In a diverse society the Catholic narrative, of course, is one among many, and cannot demand special privileges. Nor does it seek to. But it does seek expression, not just in newspaper columns or on airwaves, but in schools, charities, and homes for the elderly; and it asks for the right for these organisations to witness to the beliefs which drive and inspire those who run them and work for them, even when these appear to contradict contemporary mores.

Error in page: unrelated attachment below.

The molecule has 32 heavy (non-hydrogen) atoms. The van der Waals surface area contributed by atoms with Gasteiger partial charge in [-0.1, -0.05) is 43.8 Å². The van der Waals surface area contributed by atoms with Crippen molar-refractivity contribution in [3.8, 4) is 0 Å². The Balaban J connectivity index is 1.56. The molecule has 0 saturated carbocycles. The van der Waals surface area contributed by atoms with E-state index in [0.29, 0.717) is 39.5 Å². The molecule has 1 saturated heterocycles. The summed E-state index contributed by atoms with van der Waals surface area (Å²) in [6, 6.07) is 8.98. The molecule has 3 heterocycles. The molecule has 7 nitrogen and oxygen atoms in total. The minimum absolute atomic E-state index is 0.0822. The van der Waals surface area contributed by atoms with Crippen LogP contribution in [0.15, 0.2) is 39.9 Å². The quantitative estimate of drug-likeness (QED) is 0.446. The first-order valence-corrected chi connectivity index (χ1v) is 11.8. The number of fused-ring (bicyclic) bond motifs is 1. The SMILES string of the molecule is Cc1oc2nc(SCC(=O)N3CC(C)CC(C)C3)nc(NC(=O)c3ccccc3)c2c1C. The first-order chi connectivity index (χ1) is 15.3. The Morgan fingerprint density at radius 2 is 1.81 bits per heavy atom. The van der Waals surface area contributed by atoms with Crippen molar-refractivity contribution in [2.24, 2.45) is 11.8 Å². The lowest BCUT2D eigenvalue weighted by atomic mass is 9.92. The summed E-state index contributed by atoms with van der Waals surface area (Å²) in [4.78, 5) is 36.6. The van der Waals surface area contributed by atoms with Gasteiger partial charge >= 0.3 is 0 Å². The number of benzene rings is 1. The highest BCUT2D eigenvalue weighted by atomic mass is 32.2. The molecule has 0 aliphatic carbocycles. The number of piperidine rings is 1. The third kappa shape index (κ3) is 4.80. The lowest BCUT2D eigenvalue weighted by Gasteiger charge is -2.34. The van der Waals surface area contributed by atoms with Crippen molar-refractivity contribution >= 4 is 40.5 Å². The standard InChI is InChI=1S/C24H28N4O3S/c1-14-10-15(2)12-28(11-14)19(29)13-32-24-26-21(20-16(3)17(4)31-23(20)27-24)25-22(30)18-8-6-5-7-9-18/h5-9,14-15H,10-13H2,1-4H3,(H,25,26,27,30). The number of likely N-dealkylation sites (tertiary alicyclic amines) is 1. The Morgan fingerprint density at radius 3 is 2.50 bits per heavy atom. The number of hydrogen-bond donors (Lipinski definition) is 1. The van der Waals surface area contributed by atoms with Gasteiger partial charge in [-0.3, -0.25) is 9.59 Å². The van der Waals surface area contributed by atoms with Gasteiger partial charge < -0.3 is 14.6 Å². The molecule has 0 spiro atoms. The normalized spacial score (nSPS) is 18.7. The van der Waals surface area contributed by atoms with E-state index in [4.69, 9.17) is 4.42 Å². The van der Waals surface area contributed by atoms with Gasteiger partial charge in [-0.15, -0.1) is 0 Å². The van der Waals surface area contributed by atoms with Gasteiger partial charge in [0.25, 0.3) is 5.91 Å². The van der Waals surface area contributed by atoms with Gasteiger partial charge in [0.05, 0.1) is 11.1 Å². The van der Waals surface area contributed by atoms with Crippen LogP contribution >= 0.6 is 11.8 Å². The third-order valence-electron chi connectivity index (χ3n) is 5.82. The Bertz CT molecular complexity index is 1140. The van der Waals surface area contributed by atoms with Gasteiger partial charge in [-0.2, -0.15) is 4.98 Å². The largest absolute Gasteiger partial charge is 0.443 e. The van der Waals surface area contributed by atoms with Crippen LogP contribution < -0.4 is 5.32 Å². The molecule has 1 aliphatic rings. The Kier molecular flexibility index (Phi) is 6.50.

An authentically pluralist society allows for this diversity – and the state encourages and protects it, balancing the various rights involved. To take a recent example, Catholic adoption agencies should have the right not to consider same-sex couples as adoptive parents if they believe (because of what they understand to be God's vision for humanity) that the man-woman binary model is in the best interests of children.